Book Vs Television: The Strain S1:E2 The Box

The second episode of FX’s The Strain picks up immediately from where we last left it, opening to Gus the hustler transporting the Master’s coffin across the river. Though the episode begins delving deeper into the “virus” itself – and, more enlighteningly, its potential commercial and political implications on one of the world’s largest cities – the plot plods at a pace nearly rivaling Gus Van Sant’s Last Days. Whereas the book’s monolithic, apolocalyptic atmosphere loomed high, the show has thus far largely missed the mark. Since we’ve yet to witness “the event,” I’m still holding out hope that that’s when things will get great. If it does indeed go down that way, I’ll forgive the producers for force-feeding me every single piece of exposition thus far.

We also are introduced to Vasiliy Fet (played by Kevin Durand), who thus far has perfectly embodied the hardworking gentle giant I always envisioned for Fet. He is one of two bright spots this episode, the other being the terrifically taut jailhouse exchange between Thomas Eichorst (Richard Sammel) and Abraham Setrakian (David Bradley).
I’m tempted to keep laying into FX’s lame duck handling, but I still have to give it to them. I guess since they’re up against the gore of The Walking Dead, they feel compelled to give del Toro complete latitude in delivering his vision of the strain’s realistic pathology. A few highlights:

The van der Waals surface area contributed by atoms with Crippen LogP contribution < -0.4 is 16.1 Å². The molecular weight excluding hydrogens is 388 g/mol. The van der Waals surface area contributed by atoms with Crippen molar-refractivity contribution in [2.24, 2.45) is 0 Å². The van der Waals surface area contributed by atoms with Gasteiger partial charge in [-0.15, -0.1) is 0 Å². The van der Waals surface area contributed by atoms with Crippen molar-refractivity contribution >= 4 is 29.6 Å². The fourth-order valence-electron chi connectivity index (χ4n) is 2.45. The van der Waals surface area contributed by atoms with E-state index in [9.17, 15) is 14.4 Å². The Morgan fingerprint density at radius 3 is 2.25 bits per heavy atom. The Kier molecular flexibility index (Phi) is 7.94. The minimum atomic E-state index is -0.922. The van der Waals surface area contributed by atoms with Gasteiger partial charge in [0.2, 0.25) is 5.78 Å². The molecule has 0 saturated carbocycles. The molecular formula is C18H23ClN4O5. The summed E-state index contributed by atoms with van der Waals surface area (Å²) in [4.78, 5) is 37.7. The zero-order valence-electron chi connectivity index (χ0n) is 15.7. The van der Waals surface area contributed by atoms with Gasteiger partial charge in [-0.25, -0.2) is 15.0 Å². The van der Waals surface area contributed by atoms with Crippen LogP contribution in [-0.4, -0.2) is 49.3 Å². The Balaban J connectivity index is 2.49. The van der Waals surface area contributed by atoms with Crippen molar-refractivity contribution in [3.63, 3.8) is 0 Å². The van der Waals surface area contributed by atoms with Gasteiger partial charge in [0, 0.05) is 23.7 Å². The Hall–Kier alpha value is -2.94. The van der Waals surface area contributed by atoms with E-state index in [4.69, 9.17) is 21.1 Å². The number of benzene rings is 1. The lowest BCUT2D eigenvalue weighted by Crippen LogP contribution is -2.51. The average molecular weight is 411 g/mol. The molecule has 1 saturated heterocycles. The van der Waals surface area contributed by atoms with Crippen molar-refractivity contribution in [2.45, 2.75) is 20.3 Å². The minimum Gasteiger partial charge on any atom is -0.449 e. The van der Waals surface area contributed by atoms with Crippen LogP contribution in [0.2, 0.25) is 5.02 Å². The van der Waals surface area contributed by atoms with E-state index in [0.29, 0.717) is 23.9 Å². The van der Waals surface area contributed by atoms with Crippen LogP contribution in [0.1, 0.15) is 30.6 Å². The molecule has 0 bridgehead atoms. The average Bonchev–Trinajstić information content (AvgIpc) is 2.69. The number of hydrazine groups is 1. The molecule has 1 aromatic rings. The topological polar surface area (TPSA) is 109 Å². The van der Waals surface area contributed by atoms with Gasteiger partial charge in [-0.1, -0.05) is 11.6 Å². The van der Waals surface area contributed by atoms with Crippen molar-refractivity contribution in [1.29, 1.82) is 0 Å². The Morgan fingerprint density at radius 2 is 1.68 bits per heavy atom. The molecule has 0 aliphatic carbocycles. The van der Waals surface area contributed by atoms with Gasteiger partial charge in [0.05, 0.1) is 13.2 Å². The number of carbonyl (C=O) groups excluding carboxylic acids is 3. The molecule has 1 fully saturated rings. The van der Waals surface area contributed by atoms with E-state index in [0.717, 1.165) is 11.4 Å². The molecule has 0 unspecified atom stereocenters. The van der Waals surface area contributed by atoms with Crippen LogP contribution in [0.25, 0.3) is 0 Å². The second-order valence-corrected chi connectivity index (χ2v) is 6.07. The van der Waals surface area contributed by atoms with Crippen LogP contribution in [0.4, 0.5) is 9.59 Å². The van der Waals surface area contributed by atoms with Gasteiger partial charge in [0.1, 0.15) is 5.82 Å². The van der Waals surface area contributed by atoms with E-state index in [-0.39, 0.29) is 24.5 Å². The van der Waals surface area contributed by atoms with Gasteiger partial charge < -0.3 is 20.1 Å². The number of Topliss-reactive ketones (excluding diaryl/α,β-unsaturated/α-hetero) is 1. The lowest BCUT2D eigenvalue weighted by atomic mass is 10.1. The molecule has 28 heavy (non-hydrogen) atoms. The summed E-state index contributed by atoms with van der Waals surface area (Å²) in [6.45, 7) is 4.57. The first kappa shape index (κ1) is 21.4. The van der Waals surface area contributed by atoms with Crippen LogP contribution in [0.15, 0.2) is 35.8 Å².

• Eph and Nora in the lab feeding the pathogen blood.
• Gabe, after partying a little hard and beginning to feel different, licking blood from the floor. It illustrates just how the strain affects the mind as wells as the body.
• The little girl in the tub after she attacks her dad. The close-up of her face in the milky water as it runs crimson is the stuff from which nightmares are made.

On the one hand, the show’s gotten just far enough to have begun forgetting how it’s stacking up and simply developing a great show on its own merit. I think my main issue this far has been the sore lack of tension in the first two episodes – simply put, not enough happens. Yes, I know it’s television, but I think they could trim some fat and get to the good stuff quickly. I’m looking forward to next week, where I hope to be more excited about than the action than the commercial breaks.

Let’s hang in there.

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